As a way of checking the "this" pointers I was thinking of adding an integer as a member of each class and simply doing a check  in each method to validate the this pointer.

if 'this' is null, the wrong call already has happened. you better check each pointer before calling or try to avoid pointers wherever possible. also switching-on SEH exceptions and adding a try-catch block to each of your functions will help to locate the wrong function. if 'this' has a small integer value this also mostly is due to null pointers of a parent structure where then member pointers were corrupted with non-pointer values.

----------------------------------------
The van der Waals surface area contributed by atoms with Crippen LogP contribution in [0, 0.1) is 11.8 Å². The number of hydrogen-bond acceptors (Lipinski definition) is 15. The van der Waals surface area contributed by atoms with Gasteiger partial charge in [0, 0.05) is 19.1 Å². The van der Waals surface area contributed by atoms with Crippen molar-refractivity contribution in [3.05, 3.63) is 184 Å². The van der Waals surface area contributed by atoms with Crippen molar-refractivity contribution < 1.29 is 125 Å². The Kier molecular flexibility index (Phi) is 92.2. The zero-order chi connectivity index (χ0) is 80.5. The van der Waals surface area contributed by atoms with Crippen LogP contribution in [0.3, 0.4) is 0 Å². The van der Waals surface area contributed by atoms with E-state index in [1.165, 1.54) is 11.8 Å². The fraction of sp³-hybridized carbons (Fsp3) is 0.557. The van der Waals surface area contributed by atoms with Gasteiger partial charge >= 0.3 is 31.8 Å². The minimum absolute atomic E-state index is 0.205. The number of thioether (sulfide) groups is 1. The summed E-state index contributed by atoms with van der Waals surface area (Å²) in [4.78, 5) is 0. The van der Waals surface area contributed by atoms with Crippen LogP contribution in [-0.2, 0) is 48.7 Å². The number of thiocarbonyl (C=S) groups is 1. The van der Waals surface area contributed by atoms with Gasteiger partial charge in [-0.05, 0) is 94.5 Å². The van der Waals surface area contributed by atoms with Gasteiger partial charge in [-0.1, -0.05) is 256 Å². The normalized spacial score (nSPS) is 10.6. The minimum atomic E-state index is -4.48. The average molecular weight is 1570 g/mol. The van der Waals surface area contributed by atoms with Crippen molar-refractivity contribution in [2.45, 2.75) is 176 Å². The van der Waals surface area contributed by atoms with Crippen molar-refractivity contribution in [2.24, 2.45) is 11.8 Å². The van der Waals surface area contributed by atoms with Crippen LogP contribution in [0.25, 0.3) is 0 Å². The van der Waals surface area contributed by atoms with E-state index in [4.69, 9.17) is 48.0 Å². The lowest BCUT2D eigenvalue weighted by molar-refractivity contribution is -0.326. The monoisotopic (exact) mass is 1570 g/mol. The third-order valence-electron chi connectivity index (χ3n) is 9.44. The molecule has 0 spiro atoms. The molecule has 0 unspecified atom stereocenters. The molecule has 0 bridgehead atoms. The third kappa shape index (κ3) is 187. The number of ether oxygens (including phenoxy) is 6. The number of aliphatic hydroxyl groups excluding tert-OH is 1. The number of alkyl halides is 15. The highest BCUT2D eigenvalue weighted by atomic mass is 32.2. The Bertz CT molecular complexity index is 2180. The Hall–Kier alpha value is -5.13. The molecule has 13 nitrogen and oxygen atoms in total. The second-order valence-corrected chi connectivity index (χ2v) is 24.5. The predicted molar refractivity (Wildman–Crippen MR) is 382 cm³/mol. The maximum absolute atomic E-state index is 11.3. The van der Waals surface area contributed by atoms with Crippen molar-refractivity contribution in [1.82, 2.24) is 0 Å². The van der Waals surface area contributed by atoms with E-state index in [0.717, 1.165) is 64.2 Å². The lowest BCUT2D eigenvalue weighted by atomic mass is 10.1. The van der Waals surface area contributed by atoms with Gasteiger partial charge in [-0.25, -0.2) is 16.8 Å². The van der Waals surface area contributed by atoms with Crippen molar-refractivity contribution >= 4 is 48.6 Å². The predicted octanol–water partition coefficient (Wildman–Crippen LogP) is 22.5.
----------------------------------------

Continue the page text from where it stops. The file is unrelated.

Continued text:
note, the critical section call is not the cause but the consequence of a memory corruption. in a multi-threaded environment critical sections are necessary to make some code exclusive. when the resource handle used for the critical section was corrupted this call fails with a crash.

Sara
Christopher ScheneSystem Engineer/Software EngineerAuthor Commented:
You are correct about the try-catch blocks. this is very old code and those are not used in all places. I am going to add them.

Thanks,

Chris
Christopher ScheneSystem Engineer/Software EngineerAuthor Commented:
I am going to "bite the bullet" and just put try-catch blocks around the code in this application.

This is old code and most of it does not use try-catch.

Sigh.

Thanks for the help all.

I ended up using the debugger actually installed on the win8 VM .